Writers sometimes confuse the use of the articles a and an. We were all taught that a precedes a word starting with a consonant and that an precedes a word starting with a vowel (a, e, i, o, u, and sometimes y).
Here’s the secret to making the rule work: The rule applies to the sound of the letter beginning the word, not just the letter itself. The way we say the word will determine whether or not we use a or an. If the word begins with a vowel sound, you must use an. If it begins with a consonant sound, you must use a.
For example, the word hour begins with the consonant h. But the h is silent, so the word has a vowel sound. Hence:
The rule works the other way as well. Take the word university. It begins with the vowel u. But the u is pronounced as if it begins with the consonant y. Hence:
But consider the word umbrella, also starting with u. It starts with the vowel sound uh. Hence:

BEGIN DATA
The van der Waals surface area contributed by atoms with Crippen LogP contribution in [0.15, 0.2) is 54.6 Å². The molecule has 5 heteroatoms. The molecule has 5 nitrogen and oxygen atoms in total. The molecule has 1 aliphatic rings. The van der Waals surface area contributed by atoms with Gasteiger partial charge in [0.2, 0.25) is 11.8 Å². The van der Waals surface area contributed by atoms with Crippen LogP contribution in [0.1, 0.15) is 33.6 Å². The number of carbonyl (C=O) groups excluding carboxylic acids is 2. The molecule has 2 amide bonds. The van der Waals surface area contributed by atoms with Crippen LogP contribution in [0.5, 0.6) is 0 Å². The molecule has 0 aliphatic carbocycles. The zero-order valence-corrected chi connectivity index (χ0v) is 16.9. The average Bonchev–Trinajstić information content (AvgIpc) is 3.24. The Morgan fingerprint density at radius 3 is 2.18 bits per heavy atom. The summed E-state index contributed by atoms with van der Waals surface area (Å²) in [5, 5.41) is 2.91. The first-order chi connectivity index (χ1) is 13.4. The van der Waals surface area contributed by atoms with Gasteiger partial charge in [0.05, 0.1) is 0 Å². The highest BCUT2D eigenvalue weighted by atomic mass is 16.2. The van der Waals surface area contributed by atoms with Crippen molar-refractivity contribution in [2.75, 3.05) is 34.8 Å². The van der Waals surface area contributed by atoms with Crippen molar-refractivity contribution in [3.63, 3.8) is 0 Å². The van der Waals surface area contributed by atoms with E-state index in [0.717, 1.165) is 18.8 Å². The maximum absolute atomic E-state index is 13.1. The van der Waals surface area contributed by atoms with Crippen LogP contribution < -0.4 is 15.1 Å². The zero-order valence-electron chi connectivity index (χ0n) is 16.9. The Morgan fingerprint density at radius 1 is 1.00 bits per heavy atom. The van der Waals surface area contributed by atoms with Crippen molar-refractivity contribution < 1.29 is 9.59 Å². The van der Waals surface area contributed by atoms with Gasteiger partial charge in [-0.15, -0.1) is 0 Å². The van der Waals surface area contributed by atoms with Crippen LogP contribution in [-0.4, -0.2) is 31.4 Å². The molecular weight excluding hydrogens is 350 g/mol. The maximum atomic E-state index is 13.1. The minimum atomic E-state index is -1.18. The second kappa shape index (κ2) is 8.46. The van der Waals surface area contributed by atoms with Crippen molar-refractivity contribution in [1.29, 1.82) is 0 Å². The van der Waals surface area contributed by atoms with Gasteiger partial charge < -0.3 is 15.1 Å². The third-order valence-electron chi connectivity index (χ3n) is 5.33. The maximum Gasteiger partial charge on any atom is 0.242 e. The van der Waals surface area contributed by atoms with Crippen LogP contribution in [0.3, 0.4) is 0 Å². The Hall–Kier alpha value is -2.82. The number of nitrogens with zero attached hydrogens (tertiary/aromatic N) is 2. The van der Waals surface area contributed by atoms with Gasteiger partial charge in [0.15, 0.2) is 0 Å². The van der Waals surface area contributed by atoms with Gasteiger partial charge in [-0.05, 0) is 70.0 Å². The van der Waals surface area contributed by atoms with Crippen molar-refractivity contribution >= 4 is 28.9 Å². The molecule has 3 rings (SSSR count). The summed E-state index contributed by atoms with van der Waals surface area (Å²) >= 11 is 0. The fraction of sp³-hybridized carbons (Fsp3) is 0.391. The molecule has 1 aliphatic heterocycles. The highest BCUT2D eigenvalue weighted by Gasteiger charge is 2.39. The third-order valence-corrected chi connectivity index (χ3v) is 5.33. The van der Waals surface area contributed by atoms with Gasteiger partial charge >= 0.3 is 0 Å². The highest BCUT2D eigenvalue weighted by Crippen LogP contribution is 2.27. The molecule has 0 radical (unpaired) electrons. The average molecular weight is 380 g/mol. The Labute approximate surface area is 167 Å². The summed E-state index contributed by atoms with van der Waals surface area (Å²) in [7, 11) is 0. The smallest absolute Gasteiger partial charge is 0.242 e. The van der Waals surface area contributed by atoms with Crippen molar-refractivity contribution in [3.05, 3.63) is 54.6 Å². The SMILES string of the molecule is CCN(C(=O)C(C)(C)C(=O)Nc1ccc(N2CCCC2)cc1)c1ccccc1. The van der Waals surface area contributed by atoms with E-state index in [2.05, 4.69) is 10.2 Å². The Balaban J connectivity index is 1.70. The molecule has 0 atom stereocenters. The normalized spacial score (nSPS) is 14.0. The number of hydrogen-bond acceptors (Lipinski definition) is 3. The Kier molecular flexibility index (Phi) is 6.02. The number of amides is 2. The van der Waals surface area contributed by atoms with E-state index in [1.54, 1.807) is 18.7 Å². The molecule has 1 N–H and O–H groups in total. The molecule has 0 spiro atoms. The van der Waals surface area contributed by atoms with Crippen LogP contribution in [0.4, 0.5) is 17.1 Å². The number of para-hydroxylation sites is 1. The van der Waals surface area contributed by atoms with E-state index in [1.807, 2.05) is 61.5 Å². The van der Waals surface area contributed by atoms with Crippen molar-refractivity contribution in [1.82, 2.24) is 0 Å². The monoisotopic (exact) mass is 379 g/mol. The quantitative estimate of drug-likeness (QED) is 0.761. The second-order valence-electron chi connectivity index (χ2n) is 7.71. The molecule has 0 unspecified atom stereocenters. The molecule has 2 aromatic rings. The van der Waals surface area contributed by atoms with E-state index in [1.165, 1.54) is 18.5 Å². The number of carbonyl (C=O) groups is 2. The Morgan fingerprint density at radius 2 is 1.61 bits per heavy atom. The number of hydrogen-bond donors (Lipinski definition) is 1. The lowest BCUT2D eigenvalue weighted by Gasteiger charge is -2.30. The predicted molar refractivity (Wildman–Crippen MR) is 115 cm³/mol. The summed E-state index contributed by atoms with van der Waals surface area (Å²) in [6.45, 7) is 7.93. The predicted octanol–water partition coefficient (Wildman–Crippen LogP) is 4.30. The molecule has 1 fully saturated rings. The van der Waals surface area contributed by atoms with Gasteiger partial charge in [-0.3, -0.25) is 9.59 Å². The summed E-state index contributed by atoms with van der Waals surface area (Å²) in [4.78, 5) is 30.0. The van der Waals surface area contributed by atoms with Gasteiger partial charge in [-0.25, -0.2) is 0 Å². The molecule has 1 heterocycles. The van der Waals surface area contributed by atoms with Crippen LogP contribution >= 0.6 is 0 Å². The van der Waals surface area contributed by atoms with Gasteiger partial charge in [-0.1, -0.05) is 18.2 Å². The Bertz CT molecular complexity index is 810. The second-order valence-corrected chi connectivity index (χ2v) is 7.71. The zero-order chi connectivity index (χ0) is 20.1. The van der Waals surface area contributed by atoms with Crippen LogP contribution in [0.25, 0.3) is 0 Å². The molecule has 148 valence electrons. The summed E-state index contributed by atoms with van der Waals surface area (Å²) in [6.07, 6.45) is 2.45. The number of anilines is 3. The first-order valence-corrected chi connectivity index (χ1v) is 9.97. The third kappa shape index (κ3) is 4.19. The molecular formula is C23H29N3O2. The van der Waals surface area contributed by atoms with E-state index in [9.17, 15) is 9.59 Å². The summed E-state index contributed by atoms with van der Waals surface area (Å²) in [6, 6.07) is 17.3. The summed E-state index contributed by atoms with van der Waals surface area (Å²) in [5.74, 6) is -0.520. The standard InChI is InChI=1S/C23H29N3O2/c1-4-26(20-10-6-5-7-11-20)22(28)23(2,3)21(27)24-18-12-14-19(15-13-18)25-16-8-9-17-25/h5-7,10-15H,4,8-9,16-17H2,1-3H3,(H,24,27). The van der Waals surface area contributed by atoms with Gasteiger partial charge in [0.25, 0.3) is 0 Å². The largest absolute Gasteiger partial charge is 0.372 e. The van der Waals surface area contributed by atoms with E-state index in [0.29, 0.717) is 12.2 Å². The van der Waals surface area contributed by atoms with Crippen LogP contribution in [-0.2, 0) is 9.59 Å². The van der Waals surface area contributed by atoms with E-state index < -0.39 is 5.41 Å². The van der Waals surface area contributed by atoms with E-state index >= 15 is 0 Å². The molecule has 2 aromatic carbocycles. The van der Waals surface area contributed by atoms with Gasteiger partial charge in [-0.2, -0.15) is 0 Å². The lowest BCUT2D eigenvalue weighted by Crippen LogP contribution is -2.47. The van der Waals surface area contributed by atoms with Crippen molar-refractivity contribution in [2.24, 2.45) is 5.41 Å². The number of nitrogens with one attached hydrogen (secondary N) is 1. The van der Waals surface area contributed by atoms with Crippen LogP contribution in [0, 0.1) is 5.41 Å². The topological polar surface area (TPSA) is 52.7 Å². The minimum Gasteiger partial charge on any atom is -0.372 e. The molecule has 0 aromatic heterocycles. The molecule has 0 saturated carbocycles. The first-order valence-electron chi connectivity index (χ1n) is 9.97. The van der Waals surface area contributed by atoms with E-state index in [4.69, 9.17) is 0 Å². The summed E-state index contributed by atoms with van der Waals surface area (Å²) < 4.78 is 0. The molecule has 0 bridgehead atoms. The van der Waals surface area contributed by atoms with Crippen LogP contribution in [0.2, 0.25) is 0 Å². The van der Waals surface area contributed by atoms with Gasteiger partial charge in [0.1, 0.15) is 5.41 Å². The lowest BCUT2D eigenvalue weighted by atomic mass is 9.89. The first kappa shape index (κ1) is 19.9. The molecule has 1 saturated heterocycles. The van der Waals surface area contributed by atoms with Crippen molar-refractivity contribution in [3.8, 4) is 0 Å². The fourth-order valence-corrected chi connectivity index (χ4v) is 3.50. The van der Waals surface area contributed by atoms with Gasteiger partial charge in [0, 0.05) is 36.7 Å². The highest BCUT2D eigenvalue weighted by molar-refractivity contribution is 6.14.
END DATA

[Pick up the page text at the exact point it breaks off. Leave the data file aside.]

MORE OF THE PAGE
Another vowel with a consonant sound is o. When spoken, the letter can sound as if it begins with the consonant w. Thus, we use the a:
a one-room apartment a once-famous actor
The consonant giving us the most trouble is probably h. When the h begins a word and the first syllable is strongly pronounced, you should use a.
a history of Europe (accent falls on his) a hero (accent falls on he)
But when the beginning h is weakly pronounced (historic, habitual), you may use an, especially in British English.
an historic occasion (hisTORic) an habitual offender (haBITual)
But these usages are becoming increasingly old-fashioned, so you may also use a.
a historic occasion a habitual offender
Finally, the rule applies to acronyms as well. If you pronounce a letter as a letter and it begins with a vowel sound, you should precede it with an. The consonants with vowel sounds include f, h, l, m, n, r, s, and x.
He flew in an SST. He fired an M-1. He attended an FDA hearing.
By the same token, if a vowel letter, with a consonant sound, is pronounced as a letter, you should use a.
He made a U-turn.